Juan Cole is a brand name that is no longer trusted. And that has been the case for some time for the Professor from Michigan. After warning of the “difficulties” with the Iraq War, Cole swung over to ply it with burning kisses on the day of the U.S. invasion of Iraq. His fervor was not based on Saddam Hussein’s fictional possession of weapons of mass destruction but on the virtues of “humanitarian imperialism.”
The Rise of Another CIA Yes Man
By Ray McGovern
August 29, 2011
Editor’s Note(Consortiumnews.com): The gross manipulation of CIA analysis under George W. Bush pushed a new generation of “yes men” into the agency’s top ranks. Now one of those aspiring bureaucrats will be Gen. David Petraeus’s right-hand man, writes ex-CIA analyst Ray McGovern. (Also, at end of article, see special comments from several former CIA insiders.)
As Gen. David Petraeus prepares to take the helm at CIA in September, he can expect unswerving loyalty from his likely deputy, Michael Morell, who has been acting director since July when Leon Panetta left to become Secretary of Defense.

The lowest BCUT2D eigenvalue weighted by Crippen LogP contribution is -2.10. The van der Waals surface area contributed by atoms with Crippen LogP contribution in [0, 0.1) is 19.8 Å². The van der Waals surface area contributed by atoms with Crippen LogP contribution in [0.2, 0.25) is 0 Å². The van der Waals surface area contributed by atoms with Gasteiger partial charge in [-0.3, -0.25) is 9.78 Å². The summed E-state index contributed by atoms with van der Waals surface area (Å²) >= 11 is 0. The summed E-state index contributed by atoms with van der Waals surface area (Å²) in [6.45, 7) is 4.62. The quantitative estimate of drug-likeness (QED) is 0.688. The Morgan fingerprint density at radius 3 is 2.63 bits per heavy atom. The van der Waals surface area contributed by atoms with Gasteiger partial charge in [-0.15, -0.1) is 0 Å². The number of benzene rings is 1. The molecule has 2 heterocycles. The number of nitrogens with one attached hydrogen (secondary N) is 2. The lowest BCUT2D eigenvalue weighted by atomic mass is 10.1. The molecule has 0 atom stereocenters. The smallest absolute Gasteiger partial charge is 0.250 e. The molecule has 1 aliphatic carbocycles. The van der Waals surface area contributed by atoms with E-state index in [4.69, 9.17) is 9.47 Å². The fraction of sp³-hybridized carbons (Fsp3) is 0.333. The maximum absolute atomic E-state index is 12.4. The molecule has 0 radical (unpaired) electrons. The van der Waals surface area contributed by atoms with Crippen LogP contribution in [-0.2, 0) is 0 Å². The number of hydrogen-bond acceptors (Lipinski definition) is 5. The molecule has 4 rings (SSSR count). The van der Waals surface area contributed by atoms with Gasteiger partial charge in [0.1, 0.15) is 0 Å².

Like many senior CIA officials in recent years, Morell’s record is checkered, at best. He held key jobs in intelligence analysis over the past decade as the CIA often served as a handmaiden to the war propagandists.
September 2011 - One morning in June 2001, three months before the 9/11 attacks on the United States, I happened to be interviewing a senior official from the British Secret Intelligence Service, M.I.6. His current focus was the war on drugs, not international terrorism, but he shared a piece of information that united the two subjects.